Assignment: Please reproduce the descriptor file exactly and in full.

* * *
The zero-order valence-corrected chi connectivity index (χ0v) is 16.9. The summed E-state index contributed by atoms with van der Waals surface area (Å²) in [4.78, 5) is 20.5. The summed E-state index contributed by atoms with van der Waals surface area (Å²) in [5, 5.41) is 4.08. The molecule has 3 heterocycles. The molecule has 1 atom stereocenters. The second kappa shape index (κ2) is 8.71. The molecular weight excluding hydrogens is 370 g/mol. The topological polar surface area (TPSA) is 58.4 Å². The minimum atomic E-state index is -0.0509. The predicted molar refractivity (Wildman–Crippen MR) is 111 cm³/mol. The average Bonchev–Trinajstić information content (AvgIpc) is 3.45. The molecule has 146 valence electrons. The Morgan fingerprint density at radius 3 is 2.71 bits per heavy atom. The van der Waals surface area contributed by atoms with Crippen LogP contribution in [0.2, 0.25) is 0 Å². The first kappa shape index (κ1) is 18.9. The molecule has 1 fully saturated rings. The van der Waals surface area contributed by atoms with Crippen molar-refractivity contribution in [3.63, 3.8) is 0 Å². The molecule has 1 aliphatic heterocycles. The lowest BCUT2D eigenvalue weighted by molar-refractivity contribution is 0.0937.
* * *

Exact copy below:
The zero-order valence-corrected chi connectivity index (χ0v) is 16.9. The summed E-state index contributed by atoms with van der Waals surface area (Å²) in [4.78, 5) is 20.5. The summed E-state index contributed by atoms with van der Waals surface area (Å²) in [5, 5.41) is 4.08. The molecule has 3 heterocycles. The molecule has 1 atom stereocenters. The second kappa shape index (κ2) is 8.71. The molecular weight excluding hydrogens is 370 g/mol. The topological polar surface area (TPSA) is 58.4 Å². The minimum atomic E-state index is -0.0509. The predicted molar refractivity (Wildman–Crippen MR) is 111 cm³/mol. The average Bonchev–Trinajstić information content (AvgIpc) is 3.45. The molecule has 146 valence electrons. The Morgan fingerprint density at radius 3 is 2.71 bits per heavy atom. The van der Waals surface area contributed by atoms with Crippen LogP contribution in [0.2, 0.25) is 0 Å². The first kappa shape index (κ1) is 18.9. The molecule has 1 fully saturated rings. The van der Waals surface area contributed by atoms with Crippen molar-refractivity contribution in [3.63, 3.8) is 0 Å². The molecule has 1 aliphatic heterocycles. The lowest BCUT2D eigenvalue weighted by molar-refractivity contribution is 0.0937.